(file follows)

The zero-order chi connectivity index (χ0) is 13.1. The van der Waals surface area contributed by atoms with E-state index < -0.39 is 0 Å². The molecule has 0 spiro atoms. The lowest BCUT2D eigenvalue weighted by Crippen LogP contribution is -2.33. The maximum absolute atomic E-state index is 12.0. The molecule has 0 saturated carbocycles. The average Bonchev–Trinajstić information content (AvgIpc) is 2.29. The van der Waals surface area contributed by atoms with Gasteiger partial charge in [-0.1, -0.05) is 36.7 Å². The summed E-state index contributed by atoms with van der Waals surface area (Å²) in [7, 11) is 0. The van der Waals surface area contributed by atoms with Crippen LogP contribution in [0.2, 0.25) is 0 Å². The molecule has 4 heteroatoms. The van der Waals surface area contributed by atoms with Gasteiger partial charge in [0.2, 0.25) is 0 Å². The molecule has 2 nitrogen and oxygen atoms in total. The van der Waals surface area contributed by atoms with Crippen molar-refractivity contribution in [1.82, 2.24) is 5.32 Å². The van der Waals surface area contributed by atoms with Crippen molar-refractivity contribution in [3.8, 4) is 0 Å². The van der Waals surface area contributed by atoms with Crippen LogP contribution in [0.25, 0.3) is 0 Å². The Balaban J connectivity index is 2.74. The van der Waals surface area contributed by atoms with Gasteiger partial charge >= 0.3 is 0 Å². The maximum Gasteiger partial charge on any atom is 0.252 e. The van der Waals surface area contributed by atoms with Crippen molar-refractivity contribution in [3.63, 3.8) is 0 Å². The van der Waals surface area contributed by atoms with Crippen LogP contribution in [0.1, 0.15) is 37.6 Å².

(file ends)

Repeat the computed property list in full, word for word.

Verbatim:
The zero-order chi connectivity index (χ0) is 13.1. The van der Waals surface area contributed by atoms with E-state index < -0.39 is 0 Å². The molecule has 0 spiro atoms. The lowest BCUT2D eigenvalue weighted by Crippen LogP contribution is -2.33. The maximum absolute atomic E-state index is 12.0. The molecule has 0 saturated carbocycles. The average Bonchev–Trinajstić information content (AvgIpc) is 2.29. The van der Waals surface area contributed by atoms with Gasteiger partial charge in [-0.1, -0.05) is 36.7 Å². The summed E-state index contributed by atoms with van der Waals surface area (Å²) in [7, 11) is 0. The van der Waals surface area contributed by atoms with Crippen LogP contribution in [0.2, 0.25) is 0 Å². The molecule has 4 heteroatoms. The van der Waals surface area contributed by atoms with Gasteiger partial charge in [0.2, 0.25) is 0 Å². The molecule has 2 nitrogen and oxygen atoms in total. The van der Waals surface area contributed by atoms with Crippen molar-refractivity contribution in [1.82, 2.24) is 5.32 Å². The van der Waals surface area contributed by atoms with Crippen molar-refractivity contribution in [3.8, 4) is 0 Å². The van der Waals surface area contributed by atoms with Crippen LogP contribution in [0.25, 0.3) is 0 Å². The Balaban J connectivity index is 2.74. The van der Waals surface area contributed by atoms with Gasteiger partial charge >= 0.3 is 0 Å². The maximum Gasteiger partial charge on any atom is 0.252 e. The van der Waals surface area contributed by atoms with Crippen molar-refractivity contribution in [3.63, 3.8) is 0 Å². The van der Waals surface area contributed by atoms with Crippen LogP contribution in [0.1, 0.15) is 37.6 Å².